What's Next? Tips for Planning Upgrade Implementation

What’s Next? Tips for Planning Upgrade Implementation

Although this year’s E-rate cycle has come to a close, it is never too early to start planning for upgrade implementation and your future network management. For school districts that secured funding last cycle and are ready to implement, it’s critical to make sure the end results serve your long-term goals. Below are some tips for managing the installation and ongoing network maintenance to ensure your upgrade is successful for years to come.

Factor potential network design changes into your upgrade

As part of your upgrade, you may need to make changes to the network design. For example, you may need to move from a hub and spoke WAN to a ring network or switch to a new type of wireless controller architecture. If this is the case, be sure to think through traffic flows, routing and VLAN configuration updates, or any additional hardware you may need. If you are upgrading to 1 Gbps or more, make sure you are also running a gigabit-capable wired LAN!

Make time to manage the construction/installation process

Whether you procure a Category 1 service that requires special construction or a Category 2 upgrade with installation services, it is important to be heavily involved in the installation process. This ensures the quality and timeliness of the installation and testing process. You may not need to be as heavily involved during the construction/installation phase, but it is still critical to schedule standing meetings with your provider to check the progress and be aware of delays or issues.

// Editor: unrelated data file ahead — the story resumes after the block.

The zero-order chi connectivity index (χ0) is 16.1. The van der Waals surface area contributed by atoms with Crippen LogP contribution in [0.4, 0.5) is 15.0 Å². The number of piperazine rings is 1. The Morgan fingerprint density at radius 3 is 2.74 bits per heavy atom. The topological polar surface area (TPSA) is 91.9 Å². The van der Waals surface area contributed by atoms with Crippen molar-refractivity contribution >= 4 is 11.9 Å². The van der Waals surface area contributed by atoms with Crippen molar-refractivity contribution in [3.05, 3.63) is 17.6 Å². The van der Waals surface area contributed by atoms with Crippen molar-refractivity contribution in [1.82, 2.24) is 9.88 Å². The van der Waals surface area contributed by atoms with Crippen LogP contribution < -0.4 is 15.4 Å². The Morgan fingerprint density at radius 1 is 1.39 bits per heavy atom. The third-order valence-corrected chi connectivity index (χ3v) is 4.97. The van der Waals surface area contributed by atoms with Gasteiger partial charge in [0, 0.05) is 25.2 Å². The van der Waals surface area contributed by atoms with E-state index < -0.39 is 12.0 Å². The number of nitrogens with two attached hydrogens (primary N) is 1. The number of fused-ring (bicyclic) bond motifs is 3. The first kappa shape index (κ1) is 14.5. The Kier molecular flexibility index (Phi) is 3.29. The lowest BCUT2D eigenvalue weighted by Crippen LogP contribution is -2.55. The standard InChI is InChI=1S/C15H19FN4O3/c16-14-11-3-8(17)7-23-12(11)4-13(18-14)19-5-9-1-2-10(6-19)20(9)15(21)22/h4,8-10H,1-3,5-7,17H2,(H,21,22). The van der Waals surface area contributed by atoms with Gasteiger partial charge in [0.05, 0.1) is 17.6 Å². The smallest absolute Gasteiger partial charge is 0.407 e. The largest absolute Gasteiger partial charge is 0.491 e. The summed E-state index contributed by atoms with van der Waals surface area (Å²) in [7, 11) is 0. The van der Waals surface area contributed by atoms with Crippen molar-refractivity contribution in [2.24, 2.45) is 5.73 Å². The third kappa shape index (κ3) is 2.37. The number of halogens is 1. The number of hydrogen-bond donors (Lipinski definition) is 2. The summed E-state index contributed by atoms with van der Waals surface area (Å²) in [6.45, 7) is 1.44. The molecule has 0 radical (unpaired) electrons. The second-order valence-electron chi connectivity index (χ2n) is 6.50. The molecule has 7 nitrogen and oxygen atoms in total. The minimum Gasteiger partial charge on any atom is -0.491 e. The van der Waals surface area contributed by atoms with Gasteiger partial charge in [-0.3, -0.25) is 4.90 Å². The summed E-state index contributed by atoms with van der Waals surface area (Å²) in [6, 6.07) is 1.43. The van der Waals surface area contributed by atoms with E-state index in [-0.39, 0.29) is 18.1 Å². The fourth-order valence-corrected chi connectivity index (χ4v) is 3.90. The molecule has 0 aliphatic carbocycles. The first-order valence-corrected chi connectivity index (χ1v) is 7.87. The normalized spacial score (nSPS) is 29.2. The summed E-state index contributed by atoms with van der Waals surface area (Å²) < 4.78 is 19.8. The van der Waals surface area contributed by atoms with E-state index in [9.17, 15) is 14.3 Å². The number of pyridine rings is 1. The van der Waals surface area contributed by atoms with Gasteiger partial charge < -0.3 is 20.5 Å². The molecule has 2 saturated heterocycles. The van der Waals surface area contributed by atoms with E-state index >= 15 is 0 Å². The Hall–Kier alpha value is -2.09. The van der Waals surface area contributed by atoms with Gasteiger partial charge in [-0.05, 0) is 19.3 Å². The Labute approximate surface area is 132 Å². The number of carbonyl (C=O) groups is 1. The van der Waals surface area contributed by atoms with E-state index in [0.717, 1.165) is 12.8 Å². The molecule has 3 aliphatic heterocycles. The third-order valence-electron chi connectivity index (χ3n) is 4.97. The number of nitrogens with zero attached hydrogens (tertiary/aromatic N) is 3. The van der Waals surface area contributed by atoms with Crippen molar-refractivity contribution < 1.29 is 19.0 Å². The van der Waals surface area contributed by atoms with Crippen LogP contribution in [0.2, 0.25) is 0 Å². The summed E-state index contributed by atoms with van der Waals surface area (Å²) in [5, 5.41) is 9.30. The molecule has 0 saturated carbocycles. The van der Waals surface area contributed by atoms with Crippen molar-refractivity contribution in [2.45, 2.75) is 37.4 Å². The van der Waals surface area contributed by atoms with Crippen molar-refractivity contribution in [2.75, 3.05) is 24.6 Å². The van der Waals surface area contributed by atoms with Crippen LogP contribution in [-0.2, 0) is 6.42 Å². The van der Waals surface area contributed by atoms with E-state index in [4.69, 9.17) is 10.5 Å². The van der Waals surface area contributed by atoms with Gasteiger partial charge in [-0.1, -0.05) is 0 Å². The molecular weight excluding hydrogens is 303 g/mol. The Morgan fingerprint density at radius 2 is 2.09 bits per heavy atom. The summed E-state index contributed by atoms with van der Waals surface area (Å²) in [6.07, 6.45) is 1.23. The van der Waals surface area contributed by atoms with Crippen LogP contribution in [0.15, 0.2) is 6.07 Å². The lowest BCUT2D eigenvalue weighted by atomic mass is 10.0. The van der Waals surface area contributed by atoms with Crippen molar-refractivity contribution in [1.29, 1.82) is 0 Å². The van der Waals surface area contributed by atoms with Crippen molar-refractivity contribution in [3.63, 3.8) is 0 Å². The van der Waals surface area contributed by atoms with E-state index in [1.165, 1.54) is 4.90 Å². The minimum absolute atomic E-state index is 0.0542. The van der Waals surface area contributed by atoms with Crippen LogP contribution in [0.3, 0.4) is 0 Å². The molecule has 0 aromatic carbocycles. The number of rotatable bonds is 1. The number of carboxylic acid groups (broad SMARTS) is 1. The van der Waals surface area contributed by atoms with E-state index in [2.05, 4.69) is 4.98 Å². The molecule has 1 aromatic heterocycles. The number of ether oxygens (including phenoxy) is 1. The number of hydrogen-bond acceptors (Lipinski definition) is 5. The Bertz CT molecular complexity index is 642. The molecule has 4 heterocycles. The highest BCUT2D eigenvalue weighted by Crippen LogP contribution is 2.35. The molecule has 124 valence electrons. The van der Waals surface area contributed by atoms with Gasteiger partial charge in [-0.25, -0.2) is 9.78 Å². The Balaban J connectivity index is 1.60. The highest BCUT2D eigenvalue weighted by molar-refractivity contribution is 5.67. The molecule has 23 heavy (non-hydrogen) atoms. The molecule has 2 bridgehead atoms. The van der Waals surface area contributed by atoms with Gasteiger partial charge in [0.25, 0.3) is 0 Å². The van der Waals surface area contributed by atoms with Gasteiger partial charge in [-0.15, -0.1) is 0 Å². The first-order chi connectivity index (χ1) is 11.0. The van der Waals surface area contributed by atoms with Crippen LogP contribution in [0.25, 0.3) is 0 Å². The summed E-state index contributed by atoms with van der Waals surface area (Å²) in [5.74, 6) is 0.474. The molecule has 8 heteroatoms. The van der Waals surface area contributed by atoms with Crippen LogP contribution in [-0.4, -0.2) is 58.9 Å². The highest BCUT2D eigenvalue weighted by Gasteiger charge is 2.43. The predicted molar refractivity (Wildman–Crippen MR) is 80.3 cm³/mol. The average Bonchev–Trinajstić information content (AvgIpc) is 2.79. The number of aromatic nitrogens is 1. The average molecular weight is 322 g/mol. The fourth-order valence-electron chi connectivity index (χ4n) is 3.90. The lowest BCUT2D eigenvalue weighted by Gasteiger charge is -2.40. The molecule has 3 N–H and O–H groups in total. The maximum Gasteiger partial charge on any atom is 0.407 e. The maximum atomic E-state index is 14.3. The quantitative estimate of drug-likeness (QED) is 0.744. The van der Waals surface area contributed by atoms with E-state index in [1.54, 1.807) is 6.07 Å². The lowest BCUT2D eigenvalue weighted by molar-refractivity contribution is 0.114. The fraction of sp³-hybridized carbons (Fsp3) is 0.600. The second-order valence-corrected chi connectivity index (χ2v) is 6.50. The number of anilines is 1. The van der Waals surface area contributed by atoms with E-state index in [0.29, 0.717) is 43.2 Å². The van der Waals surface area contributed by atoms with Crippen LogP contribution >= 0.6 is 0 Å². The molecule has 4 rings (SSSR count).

For self-provisioned Category 1 projects, a district project management resource may be required to drive the upgrade. Even if the construction company has their own project manager, a school district counterpart project manager should ensure that the construction company has everything that they need and is adhering to all committed timelines.

Prepare for acceptance testing

Before you sign off on the project with your provider, it’s wise to have a user acceptance testing process. If you receive a box by mail, and it arrives looking like it fell off the back of the truck, you wouldn’t sign for it. The same concept applies to your network infrastructure (or really any other service/product that you pay for.) Acceptance testing helps you to verify that you have been given a clean, working system with functionality as agreed at the start of the project.

Acceptance testing before sign-off is therefore yet another important step you can take to ensure the long-term success of your network upgrade. The criteria for testing should be based on the service level agreements in your contract. At a bare minimum, the following should be tested:

  • Lit fiber: latency, throughput, packet loss
  • Leased dark fiber or self-provisioned fiber: attenuation and loss budgets
  • Wi-Fi: perform a post-installation site survey to verify coverage and signal strength

Reserve time for ongoing support

Finally, a successful network deployment depends on strong ongoing support and maintenance procedures. If your new network includes new features and/or hardware that you have not seen or used before, it’s a good idea for your internal IT team to become familiar with these. If your team is already equipped to support the new network, consider how your existing maintenance policies and procedures need to be updated.

Additional tips to help you better prepare for both future network upgrades and/or dealing with unforeseen outages and failures include:
  • Maintain updated network diagrams
  • Manage assets and inventory on a consistent basis
  • Periodically audit and test network equipment
  • Monitor bandwidth usage

Ultimately, these best practices will help you create a network that is easy to manage and maintain.

Find more tips and support for school districts here.